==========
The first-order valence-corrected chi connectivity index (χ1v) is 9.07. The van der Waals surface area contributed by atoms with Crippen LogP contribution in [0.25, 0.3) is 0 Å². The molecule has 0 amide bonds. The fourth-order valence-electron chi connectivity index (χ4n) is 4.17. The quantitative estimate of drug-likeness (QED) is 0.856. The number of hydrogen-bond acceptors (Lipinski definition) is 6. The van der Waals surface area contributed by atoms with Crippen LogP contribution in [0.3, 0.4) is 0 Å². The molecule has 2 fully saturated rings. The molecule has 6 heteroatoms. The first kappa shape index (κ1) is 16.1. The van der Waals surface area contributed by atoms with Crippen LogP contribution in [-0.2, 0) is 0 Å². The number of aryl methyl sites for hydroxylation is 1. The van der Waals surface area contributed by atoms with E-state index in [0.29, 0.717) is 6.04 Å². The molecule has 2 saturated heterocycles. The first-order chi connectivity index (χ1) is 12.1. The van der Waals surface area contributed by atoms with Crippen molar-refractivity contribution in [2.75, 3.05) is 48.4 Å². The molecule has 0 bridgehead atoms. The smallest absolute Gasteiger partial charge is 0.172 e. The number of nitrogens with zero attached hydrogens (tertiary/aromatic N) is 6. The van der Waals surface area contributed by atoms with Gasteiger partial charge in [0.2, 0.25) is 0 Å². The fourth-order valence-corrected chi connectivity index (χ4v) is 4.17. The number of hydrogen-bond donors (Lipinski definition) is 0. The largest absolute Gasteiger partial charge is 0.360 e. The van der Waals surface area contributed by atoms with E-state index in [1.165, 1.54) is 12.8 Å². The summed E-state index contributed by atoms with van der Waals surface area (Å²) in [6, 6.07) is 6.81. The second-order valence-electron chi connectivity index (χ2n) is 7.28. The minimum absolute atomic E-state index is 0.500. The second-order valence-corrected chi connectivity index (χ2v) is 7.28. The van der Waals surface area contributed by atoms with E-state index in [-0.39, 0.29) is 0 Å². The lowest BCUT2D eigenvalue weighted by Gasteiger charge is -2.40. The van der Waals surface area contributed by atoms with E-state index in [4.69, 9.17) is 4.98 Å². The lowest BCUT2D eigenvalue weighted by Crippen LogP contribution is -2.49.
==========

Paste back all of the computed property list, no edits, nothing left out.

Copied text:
The first-order valence-corrected chi connectivity index (χ1v) is 9.07. The van der Waals surface area contributed by atoms with Crippen LogP contribution in [0.25, 0.3) is 0 Å². The molecule has 0 amide bonds. The fourth-order valence-electron chi connectivity index (χ4n) is 4.17. The quantitative estimate of drug-likeness (QED) is 0.856. The number of hydrogen-bond acceptors (Lipinski definition) is 6. The van der Waals surface area contributed by atoms with Crippen LogP contribution in [0.3, 0.4) is 0 Å². The molecule has 2 fully saturated rings. The molecule has 6 heteroatoms. The first kappa shape index (κ1) is 16.1. The van der Waals surface area contributed by atoms with Crippen LogP contribution in [-0.2, 0) is 0 Å². The number of aryl methyl sites for hydroxylation is 1. The van der Waals surface area contributed by atoms with E-state index in [0.29, 0.717) is 6.04 Å². The molecule has 2 saturated heterocycles. The first-order chi connectivity index (χ1) is 12.1. The van der Waals surface area contributed by atoms with Crippen molar-refractivity contribution in [2.75, 3.05) is 48.4 Å². The molecule has 0 bridgehead atoms. The smallest absolute Gasteiger partial charge is 0.172 e. The number of nitrogens with zero attached hydrogens (tertiary/aromatic N) is 6. The van der Waals surface area contributed by atoms with Gasteiger partial charge in [0.2, 0.25) is 0 Å². The fourth-order valence-corrected chi connectivity index (χ4v) is 4.17. The number of hydrogen-bond donors (Lipinski definition) is 0. The largest absolute Gasteiger partial charge is 0.360 e. The van der Waals surface area contributed by atoms with E-state index in [1.165, 1.54) is 12.8 Å². The summed E-state index contributed by atoms with van der Waals surface area (Å²) in [6, 6.07) is 6.81. The second-order valence-electron chi connectivity index (χ2n) is 7.28. The minimum absolute atomic E-state index is 0.500. The second-order valence-corrected chi connectivity index (χ2v) is 7.28. The van der Waals surface area contributed by atoms with E-state index in [-0.39, 0.29) is 0 Å². The lowest BCUT2D eigenvalue weighted by Gasteiger charge is -2.40. The van der Waals surface area contributed by atoms with E-state index in [4.69, 9.17) is 4.98 Å². The lowest BCUT2D eigenvalue weighted by Crippen LogP contribution is -2.49.